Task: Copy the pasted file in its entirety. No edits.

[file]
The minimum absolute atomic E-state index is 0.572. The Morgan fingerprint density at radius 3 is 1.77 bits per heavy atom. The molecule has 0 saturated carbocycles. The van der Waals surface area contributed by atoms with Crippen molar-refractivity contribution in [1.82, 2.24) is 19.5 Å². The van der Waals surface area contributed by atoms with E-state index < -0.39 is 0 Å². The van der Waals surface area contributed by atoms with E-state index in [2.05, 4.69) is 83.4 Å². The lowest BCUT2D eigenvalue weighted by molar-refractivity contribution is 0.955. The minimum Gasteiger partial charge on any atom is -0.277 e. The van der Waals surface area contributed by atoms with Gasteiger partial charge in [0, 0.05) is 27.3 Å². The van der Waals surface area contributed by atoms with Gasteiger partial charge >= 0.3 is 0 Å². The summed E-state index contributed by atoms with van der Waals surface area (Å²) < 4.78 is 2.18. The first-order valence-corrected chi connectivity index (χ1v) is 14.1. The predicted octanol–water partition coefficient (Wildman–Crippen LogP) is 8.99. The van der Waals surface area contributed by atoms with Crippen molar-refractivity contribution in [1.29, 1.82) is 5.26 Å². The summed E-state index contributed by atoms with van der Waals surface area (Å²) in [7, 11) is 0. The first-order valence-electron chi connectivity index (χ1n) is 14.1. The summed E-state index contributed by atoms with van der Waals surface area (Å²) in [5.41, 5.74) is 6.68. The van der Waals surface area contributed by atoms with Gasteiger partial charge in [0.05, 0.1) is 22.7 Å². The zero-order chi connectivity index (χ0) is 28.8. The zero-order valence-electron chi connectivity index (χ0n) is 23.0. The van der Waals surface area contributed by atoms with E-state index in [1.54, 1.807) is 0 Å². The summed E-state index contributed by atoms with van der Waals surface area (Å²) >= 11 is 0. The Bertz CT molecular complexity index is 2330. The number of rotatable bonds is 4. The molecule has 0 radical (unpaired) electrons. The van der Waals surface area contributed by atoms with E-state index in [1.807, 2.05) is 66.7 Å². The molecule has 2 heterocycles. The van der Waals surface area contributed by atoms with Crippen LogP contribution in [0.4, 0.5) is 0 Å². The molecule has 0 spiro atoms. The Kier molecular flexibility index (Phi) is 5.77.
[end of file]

The minimum absolute atomic E-state index is 0.572. The Morgan fingerprint density at radius 3 is 1.77 bits per heavy atom. The molecule has 0 saturated carbocycles. The van der Waals surface area contributed by atoms with Crippen molar-refractivity contribution in [1.82, 2.24) is 19.5 Å². The van der Waals surface area contributed by atoms with E-state index < -0.39 is 0 Å². The van der Waals surface area contributed by atoms with E-state index in [2.05, 4.69) is 83.4 Å². The lowest BCUT2D eigenvalue weighted by molar-refractivity contribution is 0.955. The minimum Gasteiger partial charge on any atom is -0.277 e. The van der Waals surface area contributed by atoms with Gasteiger partial charge in [0, 0.05) is 27.3 Å². The van der Waals surface area contributed by atoms with Gasteiger partial charge >= 0.3 is 0 Å². The summed E-state index contributed by atoms with van der Waals surface area (Å²) < 4.78 is 2.18. The first-order valence-corrected chi connectivity index (χ1v) is 14.1. The predicted octanol–water partition coefficient (Wildman–Crippen LogP) is 8.99. The van der Waals surface area contributed by atoms with Crippen molar-refractivity contribution in [1.29, 1.82) is 5.26 Å². The summed E-state index contributed by atoms with van der Waals surface area (Å²) in [7, 11) is 0. The first-order valence-electron chi connectivity index (χ1n) is 14.1. The summed E-state index contributed by atoms with van der Waals surface area (Å²) in [5.41, 5.74) is 6.68. The van der Waals surface area contributed by atoms with Gasteiger partial charge in [0.05, 0.1) is 22.7 Å². The zero-order chi connectivity index (χ0) is 28.8. The zero-order valence-electron chi connectivity index (χ0n) is 23.0. The van der Waals surface area contributed by atoms with E-state index in [1.54, 1.807) is 0 Å². The summed E-state index contributed by atoms with van der Waals surface area (Å²) >= 11 is 0. The Bertz CT molecular complexity index is 2330. The number of rotatable bonds is 4. The molecule has 0 radical (unpaired) electrons. The van der Waals surface area contributed by atoms with E-state index in [1.807, 2.05) is 66.7 Å². The molecule has 2 heterocycles. The van der Waals surface area contributed by atoms with Crippen LogP contribution in [0.4, 0.5) is 0 Å². The molecule has 0 spiro atoms. The Kier molecular flexibility index (Phi) is 5.77.